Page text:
1984 by George Orwell

Section One, Part VII Analysis (pp. 69-81)

Winston places hope in the proletariat, the working class, because they have not been dehumanized by Big Brother nearly to the extent Party members have. The "proles" are still capable of generating the raw emotion needed to overthrow the Party. However, they are largely uneducated, and thus unaware. This trait allows them to be easily controlled by the Thought Police.

While thinking about the "proles", Winston's ulcer starts itching. Winston is disturbed by his thoughts and he is repressed in ways the proletariat is not. His ulcer is both a symbol and expression of this repression.

The discussion of the picture Winston found is important to the novel. Winston will undergo the very same process as Jones, Aaronson, and Rutherford, which signals the reader what will happen to Winston after the novel ends: he will be executed. He will even hear the same song Jones, Aaronson, and Rutherford had heard in the café. The picture itself is important because it a palpable piece of the past. Because he could physically hold it, his perception of reality is altered such to believe the past is immutable. Without it, he has only his mind to rely on to prove existence of the past, and the past then becomes mutable. O'Brien will later torture Wilson to the point of believing the picture does not exist, that it never existed.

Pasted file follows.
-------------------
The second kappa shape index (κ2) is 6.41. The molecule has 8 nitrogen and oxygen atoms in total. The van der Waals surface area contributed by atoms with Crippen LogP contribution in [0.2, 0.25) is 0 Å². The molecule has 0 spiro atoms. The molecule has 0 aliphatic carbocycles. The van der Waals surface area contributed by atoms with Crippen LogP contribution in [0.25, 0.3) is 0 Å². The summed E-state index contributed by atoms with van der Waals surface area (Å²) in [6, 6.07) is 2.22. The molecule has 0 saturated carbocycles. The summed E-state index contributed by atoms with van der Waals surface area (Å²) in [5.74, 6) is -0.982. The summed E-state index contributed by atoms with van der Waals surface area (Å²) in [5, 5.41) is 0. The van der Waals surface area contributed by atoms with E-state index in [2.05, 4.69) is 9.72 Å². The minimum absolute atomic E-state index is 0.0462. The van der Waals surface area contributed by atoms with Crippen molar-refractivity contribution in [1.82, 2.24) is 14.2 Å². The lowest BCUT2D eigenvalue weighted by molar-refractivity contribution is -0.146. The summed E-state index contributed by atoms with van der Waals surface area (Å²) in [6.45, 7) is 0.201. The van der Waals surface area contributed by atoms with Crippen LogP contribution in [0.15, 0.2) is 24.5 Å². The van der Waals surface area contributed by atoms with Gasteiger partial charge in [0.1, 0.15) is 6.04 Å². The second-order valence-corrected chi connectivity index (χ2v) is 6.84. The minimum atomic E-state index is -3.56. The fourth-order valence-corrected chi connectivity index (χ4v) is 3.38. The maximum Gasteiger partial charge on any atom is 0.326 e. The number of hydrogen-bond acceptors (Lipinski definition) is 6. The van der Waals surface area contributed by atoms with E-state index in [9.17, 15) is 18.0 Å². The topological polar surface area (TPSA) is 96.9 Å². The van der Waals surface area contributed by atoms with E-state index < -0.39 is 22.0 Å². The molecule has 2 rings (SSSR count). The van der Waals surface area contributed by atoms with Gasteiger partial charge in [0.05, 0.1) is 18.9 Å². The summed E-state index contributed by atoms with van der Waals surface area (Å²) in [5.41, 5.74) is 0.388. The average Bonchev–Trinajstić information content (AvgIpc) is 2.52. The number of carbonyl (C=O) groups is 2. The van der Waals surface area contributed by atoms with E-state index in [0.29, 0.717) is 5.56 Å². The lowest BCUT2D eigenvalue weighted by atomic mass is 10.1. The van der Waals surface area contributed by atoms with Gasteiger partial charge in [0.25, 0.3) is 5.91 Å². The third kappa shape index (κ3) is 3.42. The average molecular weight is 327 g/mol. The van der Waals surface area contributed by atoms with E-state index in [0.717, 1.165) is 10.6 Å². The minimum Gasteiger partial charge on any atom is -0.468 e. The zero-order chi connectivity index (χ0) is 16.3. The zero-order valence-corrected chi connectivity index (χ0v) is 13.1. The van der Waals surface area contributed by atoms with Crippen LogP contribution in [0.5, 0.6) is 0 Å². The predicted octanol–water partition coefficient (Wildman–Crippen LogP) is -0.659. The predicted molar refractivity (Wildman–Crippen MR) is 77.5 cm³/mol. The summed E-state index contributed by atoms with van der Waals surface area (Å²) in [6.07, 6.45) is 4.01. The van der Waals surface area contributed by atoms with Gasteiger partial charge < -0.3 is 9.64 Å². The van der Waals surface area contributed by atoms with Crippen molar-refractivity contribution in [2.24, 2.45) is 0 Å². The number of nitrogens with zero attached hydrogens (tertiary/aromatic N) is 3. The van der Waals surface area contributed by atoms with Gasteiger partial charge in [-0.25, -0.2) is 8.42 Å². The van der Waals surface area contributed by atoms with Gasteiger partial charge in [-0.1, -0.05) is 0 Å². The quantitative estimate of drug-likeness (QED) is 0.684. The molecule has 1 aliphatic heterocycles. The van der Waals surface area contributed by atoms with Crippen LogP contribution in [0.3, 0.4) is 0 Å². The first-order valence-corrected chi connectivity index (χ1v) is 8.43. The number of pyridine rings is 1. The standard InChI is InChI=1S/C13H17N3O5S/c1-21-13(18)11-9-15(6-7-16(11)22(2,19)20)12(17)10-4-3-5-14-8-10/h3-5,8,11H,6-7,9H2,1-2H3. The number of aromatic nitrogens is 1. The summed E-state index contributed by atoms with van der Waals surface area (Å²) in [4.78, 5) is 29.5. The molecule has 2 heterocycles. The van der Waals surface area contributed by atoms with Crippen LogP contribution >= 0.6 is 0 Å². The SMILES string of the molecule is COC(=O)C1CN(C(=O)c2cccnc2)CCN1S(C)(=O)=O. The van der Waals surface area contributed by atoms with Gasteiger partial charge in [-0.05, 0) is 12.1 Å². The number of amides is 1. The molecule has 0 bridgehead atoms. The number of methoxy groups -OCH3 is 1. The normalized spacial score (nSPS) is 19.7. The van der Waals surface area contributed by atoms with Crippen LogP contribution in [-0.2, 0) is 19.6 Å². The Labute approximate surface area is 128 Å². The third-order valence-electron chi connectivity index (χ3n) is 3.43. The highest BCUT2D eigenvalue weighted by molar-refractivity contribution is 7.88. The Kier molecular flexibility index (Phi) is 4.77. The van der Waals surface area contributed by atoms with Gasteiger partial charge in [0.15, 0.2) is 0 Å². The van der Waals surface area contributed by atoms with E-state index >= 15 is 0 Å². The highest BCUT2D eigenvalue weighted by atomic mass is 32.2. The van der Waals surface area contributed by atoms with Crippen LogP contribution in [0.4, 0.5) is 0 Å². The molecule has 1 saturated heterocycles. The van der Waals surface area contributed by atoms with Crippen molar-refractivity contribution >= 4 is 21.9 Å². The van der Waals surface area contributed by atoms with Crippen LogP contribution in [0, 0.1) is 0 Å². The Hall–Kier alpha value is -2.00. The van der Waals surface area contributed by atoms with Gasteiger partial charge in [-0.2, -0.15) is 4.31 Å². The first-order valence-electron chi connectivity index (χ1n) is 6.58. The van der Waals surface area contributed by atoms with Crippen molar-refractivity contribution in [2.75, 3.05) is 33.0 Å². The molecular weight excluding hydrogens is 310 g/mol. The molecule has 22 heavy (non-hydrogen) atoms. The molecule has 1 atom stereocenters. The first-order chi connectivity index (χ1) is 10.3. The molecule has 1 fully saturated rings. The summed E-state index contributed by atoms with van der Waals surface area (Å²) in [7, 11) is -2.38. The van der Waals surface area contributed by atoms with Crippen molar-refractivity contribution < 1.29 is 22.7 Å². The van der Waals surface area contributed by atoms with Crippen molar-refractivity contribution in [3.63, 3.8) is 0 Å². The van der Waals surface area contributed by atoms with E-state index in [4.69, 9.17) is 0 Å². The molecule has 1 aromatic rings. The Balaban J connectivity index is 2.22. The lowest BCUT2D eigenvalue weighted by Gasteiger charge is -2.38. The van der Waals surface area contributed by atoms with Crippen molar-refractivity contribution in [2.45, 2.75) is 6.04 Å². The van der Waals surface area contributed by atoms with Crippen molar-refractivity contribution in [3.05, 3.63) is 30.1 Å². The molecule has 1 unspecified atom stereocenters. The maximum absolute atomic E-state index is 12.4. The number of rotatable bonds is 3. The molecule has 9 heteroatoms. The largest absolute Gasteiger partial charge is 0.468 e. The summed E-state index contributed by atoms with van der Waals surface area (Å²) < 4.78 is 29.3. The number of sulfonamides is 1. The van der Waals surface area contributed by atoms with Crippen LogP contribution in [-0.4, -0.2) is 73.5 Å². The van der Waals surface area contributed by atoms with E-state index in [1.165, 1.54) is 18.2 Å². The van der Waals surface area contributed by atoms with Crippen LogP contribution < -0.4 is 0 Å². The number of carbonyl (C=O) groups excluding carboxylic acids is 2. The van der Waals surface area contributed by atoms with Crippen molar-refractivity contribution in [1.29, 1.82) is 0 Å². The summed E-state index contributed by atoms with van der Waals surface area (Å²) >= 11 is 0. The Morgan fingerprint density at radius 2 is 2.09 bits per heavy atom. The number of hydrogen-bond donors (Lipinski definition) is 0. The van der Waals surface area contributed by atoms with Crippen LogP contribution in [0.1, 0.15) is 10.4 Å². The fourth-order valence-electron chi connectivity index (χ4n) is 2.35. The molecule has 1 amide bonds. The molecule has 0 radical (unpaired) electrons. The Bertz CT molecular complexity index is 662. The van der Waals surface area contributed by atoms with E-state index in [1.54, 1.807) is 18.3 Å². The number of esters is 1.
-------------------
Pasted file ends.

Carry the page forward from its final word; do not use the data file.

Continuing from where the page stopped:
In this section Winston realizes he's writing the diary to O'Brien. This is more true than he knows because, as the reader later learns, O'Brien is probably reading what Winston writes soon after he writes it. Winston is right to believe he has some kind of connection to O'Brien, but he doesn't know O'Brien is setting him up. Winston wants to hold on to the idea that physical laws don't change and that two plus two will always equal four. O'Brien, however, will torture him until he believes otherwise and that two plus two equal whatever the Party says they equal.

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